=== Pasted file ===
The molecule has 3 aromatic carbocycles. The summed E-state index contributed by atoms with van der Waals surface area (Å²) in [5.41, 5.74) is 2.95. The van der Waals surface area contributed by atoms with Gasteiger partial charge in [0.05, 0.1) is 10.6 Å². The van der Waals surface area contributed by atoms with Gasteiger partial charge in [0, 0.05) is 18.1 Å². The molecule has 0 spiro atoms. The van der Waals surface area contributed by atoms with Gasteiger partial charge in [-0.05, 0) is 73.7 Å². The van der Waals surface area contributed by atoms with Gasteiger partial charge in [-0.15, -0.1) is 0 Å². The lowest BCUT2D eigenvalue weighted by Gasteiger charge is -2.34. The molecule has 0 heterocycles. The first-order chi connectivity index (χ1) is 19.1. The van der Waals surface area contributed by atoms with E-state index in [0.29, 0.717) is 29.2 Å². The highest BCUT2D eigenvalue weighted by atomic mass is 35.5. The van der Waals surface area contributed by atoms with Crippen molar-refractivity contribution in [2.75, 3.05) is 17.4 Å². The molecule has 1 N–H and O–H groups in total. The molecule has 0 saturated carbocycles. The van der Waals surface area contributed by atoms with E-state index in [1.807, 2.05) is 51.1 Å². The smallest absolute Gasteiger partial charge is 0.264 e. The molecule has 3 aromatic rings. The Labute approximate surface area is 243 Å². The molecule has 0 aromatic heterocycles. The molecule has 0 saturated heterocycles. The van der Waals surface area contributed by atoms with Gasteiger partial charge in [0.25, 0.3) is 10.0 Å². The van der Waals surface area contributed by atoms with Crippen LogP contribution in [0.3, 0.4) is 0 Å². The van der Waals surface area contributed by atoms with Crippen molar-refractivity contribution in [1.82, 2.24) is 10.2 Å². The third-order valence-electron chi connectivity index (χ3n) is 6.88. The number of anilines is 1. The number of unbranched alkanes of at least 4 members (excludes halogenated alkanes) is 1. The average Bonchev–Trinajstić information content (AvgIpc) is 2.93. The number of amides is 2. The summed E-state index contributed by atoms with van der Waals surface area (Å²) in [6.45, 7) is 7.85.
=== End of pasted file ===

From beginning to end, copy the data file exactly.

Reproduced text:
The molecule has 3 aromatic carbocycles. The summed E-state index contributed by atoms with van der Waals surface area (Å²) in [5.41, 5.74) is 2.95. The van der Waals surface area contributed by atoms with Gasteiger partial charge in [0.05, 0.1) is 10.6 Å². The van der Waals surface area contributed by atoms with Gasteiger partial charge in [0, 0.05) is 18.1 Å². The molecule has 0 spiro atoms. The van der Waals surface area contributed by atoms with Gasteiger partial charge in [-0.05, 0) is 73.7 Å². The van der Waals surface area contributed by atoms with Gasteiger partial charge in [-0.15, -0.1) is 0 Å². The lowest BCUT2D eigenvalue weighted by Gasteiger charge is -2.34. The molecule has 0 heterocycles. The first-order chi connectivity index (χ1) is 19.1. The van der Waals surface area contributed by atoms with E-state index in [0.29, 0.717) is 29.2 Å². The highest BCUT2D eigenvalue weighted by atomic mass is 35.5. The van der Waals surface area contributed by atoms with Crippen molar-refractivity contribution in [2.75, 3.05) is 17.4 Å². The molecule has 1 N–H and O–H groups in total. The molecule has 0 saturated carbocycles. The van der Waals surface area contributed by atoms with E-state index in [1.807, 2.05) is 51.1 Å². The smallest absolute Gasteiger partial charge is 0.264 e. The molecule has 3 aromatic rings. The Labute approximate surface area is 243 Å². The molecule has 0 aromatic heterocycles. The molecule has 0 saturated heterocycles. The van der Waals surface area contributed by atoms with Gasteiger partial charge in [0.25, 0.3) is 10.0 Å². The van der Waals surface area contributed by atoms with Crippen LogP contribution in [0.3, 0.4) is 0 Å². The van der Waals surface area contributed by atoms with Crippen molar-refractivity contribution in [1.82, 2.24) is 10.2 Å². The third-order valence-electron chi connectivity index (χ3n) is 6.88. The number of anilines is 1. The number of unbranched alkanes of at least 4 members (excludes halogenated alkanes) is 1. The average Bonchev–Trinajstić information content (AvgIpc) is 2.93. The number of amides is 2. The summed E-state index contributed by atoms with van der Waals surface area (Å²) in [6.45, 7) is 7.85.